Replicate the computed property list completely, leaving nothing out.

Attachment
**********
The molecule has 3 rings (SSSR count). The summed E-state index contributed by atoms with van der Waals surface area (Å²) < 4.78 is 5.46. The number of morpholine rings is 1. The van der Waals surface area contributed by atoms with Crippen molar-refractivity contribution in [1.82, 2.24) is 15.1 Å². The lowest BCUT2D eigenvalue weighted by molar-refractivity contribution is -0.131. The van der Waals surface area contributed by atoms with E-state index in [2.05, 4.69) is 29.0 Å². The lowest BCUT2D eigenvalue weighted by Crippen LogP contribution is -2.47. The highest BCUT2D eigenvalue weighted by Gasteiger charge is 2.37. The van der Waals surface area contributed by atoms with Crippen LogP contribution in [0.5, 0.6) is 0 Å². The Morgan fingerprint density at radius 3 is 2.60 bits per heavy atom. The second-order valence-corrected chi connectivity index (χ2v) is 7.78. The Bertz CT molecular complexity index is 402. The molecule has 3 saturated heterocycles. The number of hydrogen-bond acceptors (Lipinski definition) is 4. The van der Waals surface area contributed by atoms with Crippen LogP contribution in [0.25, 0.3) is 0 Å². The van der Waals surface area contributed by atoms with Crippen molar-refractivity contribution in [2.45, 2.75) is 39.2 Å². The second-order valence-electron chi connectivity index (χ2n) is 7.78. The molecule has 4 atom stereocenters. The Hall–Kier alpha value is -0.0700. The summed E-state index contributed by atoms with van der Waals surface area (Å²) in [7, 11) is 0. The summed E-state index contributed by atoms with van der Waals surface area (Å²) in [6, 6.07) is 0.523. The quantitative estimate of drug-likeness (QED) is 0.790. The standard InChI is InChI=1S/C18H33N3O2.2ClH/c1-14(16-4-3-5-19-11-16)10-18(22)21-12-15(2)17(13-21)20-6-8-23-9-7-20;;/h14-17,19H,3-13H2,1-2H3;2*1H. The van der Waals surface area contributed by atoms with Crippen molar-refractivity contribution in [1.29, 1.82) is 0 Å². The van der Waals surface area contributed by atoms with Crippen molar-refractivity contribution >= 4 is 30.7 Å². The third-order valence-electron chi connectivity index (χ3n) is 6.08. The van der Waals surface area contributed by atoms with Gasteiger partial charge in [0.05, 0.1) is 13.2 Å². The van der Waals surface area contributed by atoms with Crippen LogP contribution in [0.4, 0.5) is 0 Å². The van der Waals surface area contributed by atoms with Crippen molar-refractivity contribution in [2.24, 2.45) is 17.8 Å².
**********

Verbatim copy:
The molecule has 3 rings (SSSR count). The summed E-state index contributed by atoms with van der Waals surface area (Å²) < 4.78 is 5.46. The number of morpholine rings is 1. The van der Waals surface area contributed by atoms with Crippen molar-refractivity contribution in [1.82, 2.24) is 15.1 Å². The lowest BCUT2D eigenvalue weighted by molar-refractivity contribution is -0.131. The van der Waals surface area contributed by atoms with E-state index in [2.05, 4.69) is 29.0 Å². The lowest BCUT2D eigenvalue weighted by Crippen LogP contribution is -2.47. The highest BCUT2D eigenvalue weighted by Gasteiger charge is 2.37. The van der Waals surface area contributed by atoms with Crippen LogP contribution in [0.5, 0.6) is 0 Å². The Morgan fingerprint density at radius 3 is 2.60 bits per heavy atom. The second-order valence-corrected chi connectivity index (χ2v) is 7.78. The Bertz CT molecular complexity index is 402. The molecule has 3 saturated heterocycles. The number of hydrogen-bond acceptors (Lipinski definition) is 4. The van der Waals surface area contributed by atoms with Crippen LogP contribution in [0.25, 0.3) is 0 Å². The van der Waals surface area contributed by atoms with Crippen molar-refractivity contribution in [2.45, 2.75) is 39.2 Å². The second-order valence-electron chi connectivity index (χ2n) is 7.78. The molecule has 4 atom stereocenters. The Hall–Kier alpha value is -0.0700. The summed E-state index contributed by atoms with van der Waals surface area (Å²) in [7, 11) is 0. The summed E-state index contributed by atoms with van der Waals surface area (Å²) in [6, 6.07) is 0.523. The quantitative estimate of drug-likeness (QED) is 0.790. The standard InChI is InChI=1S/C18H33N3O2.2ClH/c1-14(16-4-3-5-19-11-16)10-18(22)21-12-15(2)17(13-21)20-6-8-23-9-7-20;;/h14-17,19H,3-13H2,1-2H3;2*1H. The van der Waals surface area contributed by atoms with Crippen molar-refractivity contribution in [1.29, 1.82) is 0 Å². The van der Waals surface area contributed by atoms with Crippen molar-refractivity contribution >= 4 is 30.7 Å². The third-order valence-electron chi connectivity index (χ3n) is 6.08. The van der Waals surface area contributed by atoms with Gasteiger partial charge in [0.05, 0.1) is 13.2 Å². The van der Waals surface area contributed by atoms with Crippen LogP contribution in [0.4, 0.5) is 0 Å². The van der Waals surface area contributed by atoms with Crippen molar-refractivity contribution in [2.24, 2.45) is 17.8 Å².